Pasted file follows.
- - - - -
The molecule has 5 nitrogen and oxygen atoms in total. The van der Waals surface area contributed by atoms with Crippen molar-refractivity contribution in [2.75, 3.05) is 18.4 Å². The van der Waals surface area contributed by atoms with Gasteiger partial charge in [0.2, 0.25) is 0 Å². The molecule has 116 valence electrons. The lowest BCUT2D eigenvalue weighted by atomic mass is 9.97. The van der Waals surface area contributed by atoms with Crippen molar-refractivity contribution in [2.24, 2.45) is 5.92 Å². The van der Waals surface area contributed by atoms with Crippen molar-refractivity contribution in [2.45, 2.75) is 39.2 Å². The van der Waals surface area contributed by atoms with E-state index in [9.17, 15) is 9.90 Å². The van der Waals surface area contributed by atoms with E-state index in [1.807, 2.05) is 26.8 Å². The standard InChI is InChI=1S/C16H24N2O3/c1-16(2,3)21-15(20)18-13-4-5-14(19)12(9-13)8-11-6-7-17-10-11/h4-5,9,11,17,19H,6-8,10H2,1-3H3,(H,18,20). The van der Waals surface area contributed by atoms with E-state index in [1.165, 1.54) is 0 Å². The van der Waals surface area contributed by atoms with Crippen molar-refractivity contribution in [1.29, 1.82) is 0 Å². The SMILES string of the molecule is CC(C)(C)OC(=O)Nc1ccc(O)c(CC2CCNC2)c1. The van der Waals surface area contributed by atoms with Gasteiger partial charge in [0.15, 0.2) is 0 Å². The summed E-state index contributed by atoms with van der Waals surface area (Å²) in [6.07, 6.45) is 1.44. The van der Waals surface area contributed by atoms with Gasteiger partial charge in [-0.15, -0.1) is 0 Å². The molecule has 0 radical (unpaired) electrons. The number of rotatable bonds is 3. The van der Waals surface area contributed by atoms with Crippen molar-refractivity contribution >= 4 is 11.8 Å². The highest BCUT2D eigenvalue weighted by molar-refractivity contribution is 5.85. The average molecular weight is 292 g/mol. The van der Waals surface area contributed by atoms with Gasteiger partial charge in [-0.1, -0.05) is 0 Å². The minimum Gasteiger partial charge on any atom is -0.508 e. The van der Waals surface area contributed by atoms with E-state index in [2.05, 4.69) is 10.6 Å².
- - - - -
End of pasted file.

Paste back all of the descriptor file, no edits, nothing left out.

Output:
The molecule has 5 nitrogen and oxygen atoms in total. The van der Waals surface area contributed by atoms with Crippen molar-refractivity contribution in [2.75, 3.05) is 18.4 Å². The van der Waals surface area contributed by atoms with Gasteiger partial charge in [0.2, 0.25) is 0 Å². The molecule has 116 valence electrons. The lowest BCUT2D eigenvalue weighted by atomic mass is 9.97. The van der Waals surface area contributed by atoms with Crippen molar-refractivity contribution in [2.24, 2.45) is 5.92 Å². The van der Waals surface area contributed by atoms with Crippen molar-refractivity contribution in [2.45, 2.75) is 39.2 Å². The van der Waals surface area contributed by atoms with E-state index in [9.17, 15) is 9.90 Å². The van der Waals surface area contributed by atoms with E-state index in [1.807, 2.05) is 26.8 Å². The standard InChI is InChI=1S/C16H24N2O3/c1-16(2,3)21-15(20)18-13-4-5-14(19)12(9-13)8-11-6-7-17-10-11/h4-5,9,11,17,19H,6-8,10H2,1-3H3,(H,18,20). The van der Waals surface area contributed by atoms with E-state index in [1.165, 1.54) is 0 Å². The van der Waals surface area contributed by atoms with Crippen molar-refractivity contribution in [1.29, 1.82) is 0 Å². The SMILES string of the molecule is CC(C)(C)OC(=O)Nc1ccc(O)c(CC2CCNC2)c1. The van der Waals surface area contributed by atoms with Gasteiger partial charge in [0.15, 0.2) is 0 Å². The summed E-state index contributed by atoms with van der Waals surface area (Å²) in [6.07, 6.45) is 1.44. The van der Waals surface area contributed by atoms with Gasteiger partial charge in [-0.15, -0.1) is 0 Å². The molecule has 0 radical (unpaired) electrons. The number of rotatable bonds is 3. The van der Waals surface area contributed by atoms with Crippen molar-refractivity contribution >= 4 is 11.8 Å². The highest BCUT2D eigenvalue weighted by molar-refractivity contribution is 5.85. The average molecular weight is 292 g/mol. The van der Waals surface area contributed by atoms with Gasteiger partial charge in [-0.1, -0.05) is 0 Å². The minimum Gasteiger partial charge on any atom is -0.508 e. The van der Waals surface area contributed by atoms with E-state index in [2.05, 4.69) is 10.6 Å².